Veteran referee Don Van Massenhoven and Marc Joannette will call the game, while Tim Nowak and Brad Kovachik call the lines.

What happens in Vegas ... :
Most folks refer to the 2003 Heritage Classic or the 2001 Michigan-Michigan State collegiate battle as the benchmarks for these types of outdoor hockey events. But the NHL also went outdoors in the most unlikely of places -- Las Vegas. The exhibition game between the New York Rangers and the Wayne Gretzky-led Los Angeles Kings took place in September 1991.

It is also notable for one of the great lines in hockey delivered by then-Rangers enforcer Tie Domi, who claimed he was thwarted on a breakaway by a grasshopper as the area around the rink at Caesars Palace was rife with the bugs. "It became known as 'The Grasshopper Game,'" recalled John Vanbiesbrouck, who was in goal that night for the Rangers and is now a broadcast analyst. "We lost 5-2. [Former Kings goalie] Kelly Hrudey keeps reminding me of that all the time."

The Great Outdoors, Part II:
Pittsburgh's Ty Conklin is looking to even his outdoor record as he starts in his second straight NHL regular-season outdoor game.

After taking the loss for the Edmonton Oilers in the 2003 Heritage Classic, where the Montreal Canadiens scored a late goal to win 4-3, Conklin's career has followed a circuitous route.

Pressed into service late in Game 1 of the 2006 Stanley Cup finals, Conklin's puck-handling gaff allowed Carolina's Rod Brind'Amour to score the winning goal and the Hurricanes went on to win their first Stanley Cup in seven games. Conklin did not play again for the Oilers and then bounced from Columbus to Buffalo with a couple of stops in the AHL thrown in for good measure. Conklin began this season with the Pens' farm team in Wilkes-Barre/Scranton before being recalled when Marc-Andre Fleury went down with injury.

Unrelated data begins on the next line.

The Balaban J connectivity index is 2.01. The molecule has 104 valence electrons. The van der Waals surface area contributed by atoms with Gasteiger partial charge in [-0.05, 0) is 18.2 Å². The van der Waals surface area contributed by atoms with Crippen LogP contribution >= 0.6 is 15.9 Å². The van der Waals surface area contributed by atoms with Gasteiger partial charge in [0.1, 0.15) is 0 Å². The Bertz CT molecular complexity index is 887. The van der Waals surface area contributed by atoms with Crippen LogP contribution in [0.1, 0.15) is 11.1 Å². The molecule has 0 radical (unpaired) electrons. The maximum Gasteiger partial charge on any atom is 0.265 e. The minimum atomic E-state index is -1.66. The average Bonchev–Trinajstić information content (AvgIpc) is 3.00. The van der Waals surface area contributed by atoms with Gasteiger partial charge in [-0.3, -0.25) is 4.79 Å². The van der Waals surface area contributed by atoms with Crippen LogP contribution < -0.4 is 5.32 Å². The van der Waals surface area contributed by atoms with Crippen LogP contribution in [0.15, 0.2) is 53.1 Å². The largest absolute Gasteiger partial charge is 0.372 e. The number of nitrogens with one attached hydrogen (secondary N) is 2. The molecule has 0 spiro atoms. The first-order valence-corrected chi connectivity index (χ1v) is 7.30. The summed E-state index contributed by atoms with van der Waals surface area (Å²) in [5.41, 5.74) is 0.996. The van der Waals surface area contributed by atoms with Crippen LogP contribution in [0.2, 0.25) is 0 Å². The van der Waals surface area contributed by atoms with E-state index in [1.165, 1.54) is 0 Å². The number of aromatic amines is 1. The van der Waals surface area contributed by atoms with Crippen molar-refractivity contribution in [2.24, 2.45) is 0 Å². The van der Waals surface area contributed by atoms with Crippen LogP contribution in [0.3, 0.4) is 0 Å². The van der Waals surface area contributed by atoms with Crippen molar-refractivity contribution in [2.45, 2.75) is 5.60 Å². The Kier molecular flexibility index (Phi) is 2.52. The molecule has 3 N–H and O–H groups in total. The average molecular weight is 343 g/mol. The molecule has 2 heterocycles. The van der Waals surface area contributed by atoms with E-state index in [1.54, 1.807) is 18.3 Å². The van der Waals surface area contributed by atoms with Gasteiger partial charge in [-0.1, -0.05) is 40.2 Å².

Now, he's back, at least temporarily, in a starting NHL role, a role which will include, improbably, his second appearance in an outdoor game. Go figure.

"Yeah, it's strange how things work sometimes, but it's pretty neat," Conklin said Monday. "As long as it's not as cold [as Edmonton], I'll pinch myself, I guess. Hopefully, things turn out a little bit better than they did in Edmonton."

Teammate Georges Laraque, also a former Oiler, is the only other player to participate on both regular-season outdoor games.

Roberts still makes Classic trip:
Before Christmas, Penguins veteran forward Gary Roberts joked with Associated Press hockey writer Ira Podell that he was thinking of ways to avoid playing in The Winter Classic given his age (he is 41). On Saturday night against these same Sabres, Roberts broke his leg. Still, he was on hand at Ralph Wilson Stadium on Monday, riding in a golf cart up from the stadium floor.

Pens coach Michel Therrien was asked if he's worried about the team's preponderance of youth now that Roberts is out and Mark Recchi is in Atlanta.

"Well, people were saying we were young last year. This team grew up quick," Therrien said. "I think that's the best way to grow together. We've got to compensate because we don't have much experience on the ice. But we've got to compensate with our passion, with the energy. From a coaching standpoint, it's fun. They want to learn."

Scott Burnside is the NHL writer for ESPN.com.